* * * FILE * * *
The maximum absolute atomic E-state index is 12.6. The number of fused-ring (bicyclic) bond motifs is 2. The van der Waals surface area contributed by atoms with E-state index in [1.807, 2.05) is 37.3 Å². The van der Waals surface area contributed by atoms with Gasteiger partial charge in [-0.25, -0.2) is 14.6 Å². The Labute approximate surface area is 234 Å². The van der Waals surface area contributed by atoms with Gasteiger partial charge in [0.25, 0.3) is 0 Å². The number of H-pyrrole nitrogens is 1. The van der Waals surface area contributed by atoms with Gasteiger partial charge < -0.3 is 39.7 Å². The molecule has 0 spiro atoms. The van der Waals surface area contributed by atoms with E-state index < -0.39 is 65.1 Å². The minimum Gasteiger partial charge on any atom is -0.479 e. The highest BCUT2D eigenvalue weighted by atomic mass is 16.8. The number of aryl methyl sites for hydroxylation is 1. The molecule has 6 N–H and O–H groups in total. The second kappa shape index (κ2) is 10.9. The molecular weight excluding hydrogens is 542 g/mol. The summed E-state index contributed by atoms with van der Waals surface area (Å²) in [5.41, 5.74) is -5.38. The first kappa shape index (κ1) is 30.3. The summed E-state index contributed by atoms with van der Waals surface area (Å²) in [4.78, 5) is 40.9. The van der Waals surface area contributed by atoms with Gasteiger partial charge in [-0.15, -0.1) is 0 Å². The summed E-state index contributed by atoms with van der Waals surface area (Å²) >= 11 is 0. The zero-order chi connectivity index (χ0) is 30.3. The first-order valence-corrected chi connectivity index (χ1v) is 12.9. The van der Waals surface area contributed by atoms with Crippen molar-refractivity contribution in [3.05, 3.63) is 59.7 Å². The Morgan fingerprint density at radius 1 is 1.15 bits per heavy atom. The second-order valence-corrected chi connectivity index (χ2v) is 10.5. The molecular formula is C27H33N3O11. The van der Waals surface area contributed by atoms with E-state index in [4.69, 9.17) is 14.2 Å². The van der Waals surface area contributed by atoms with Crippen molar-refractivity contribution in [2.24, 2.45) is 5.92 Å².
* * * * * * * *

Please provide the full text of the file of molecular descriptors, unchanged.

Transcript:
The maximum absolute atomic E-state index is 12.6. The number of fused-ring (bicyclic) bond motifs is 2. The van der Waals surface area contributed by atoms with E-state index in [1.807, 2.05) is 37.3 Å². The van der Waals surface area contributed by atoms with Gasteiger partial charge in [-0.25, -0.2) is 14.6 Å². The Labute approximate surface area is 234 Å². The van der Waals surface area contributed by atoms with Gasteiger partial charge in [0.25, 0.3) is 0 Å². The number of H-pyrrole nitrogens is 1. The van der Waals surface area contributed by atoms with Gasteiger partial charge < -0.3 is 39.7 Å². The molecule has 0 spiro atoms. The van der Waals surface area contributed by atoms with E-state index < -0.39 is 65.1 Å². The minimum Gasteiger partial charge on any atom is -0.479 e. The highest BCUT2D eigenvalue weighted by atomic mass is 16.8. The number of aryl methyl sites for hydroxylation is 1. The molecule has 6 N–H and O–H groups in total. The second kappa shape index (κ2) is 10.9. The molecular weight excluding hydrogens is 542 g/mol. The summed E-state index contributed by atoms with van der Waals surface area (Å²) in [5.41, 5.74) is -5.38. The first kappa shape index (κ1) is 30.3. The summed E-state index contributed by atoms with van der Waals surface area (Å²) in [4.78, 5) is 40.9. The van der Waals surface area contributed by atoms with Gasteiger partial charge in [-0.15, -0.1) is 0 Å². The summed E-state index contributed by atoms with van der Waals surface area (Å²) >= 11 is 0. The zero-order chi connectivity index (χ0) is 30.3. The first-order valence-corrected chi connectivity index (χ1v) is 12.9. The van der Waals surface area contributed by atoms with Crippen molar-refractivity contribution in [3.05, 3.63) is 59.7 Å². The Morgan fingerprint density at radius 1 is 1.15 bits per heavy atom. The second-order valence-corrected chi connectivity index (χ2v) is 10.5. The molecular formula is C27H33N3O11. The van der Waals surface area contributed by atoms with E-state index in [4.69, 9.17) is 14.2 Å². The van der Waals surface area contributed by atoms with Crippen molar-refractivity contribution in [2.24, 2.45) is 5.92 Å².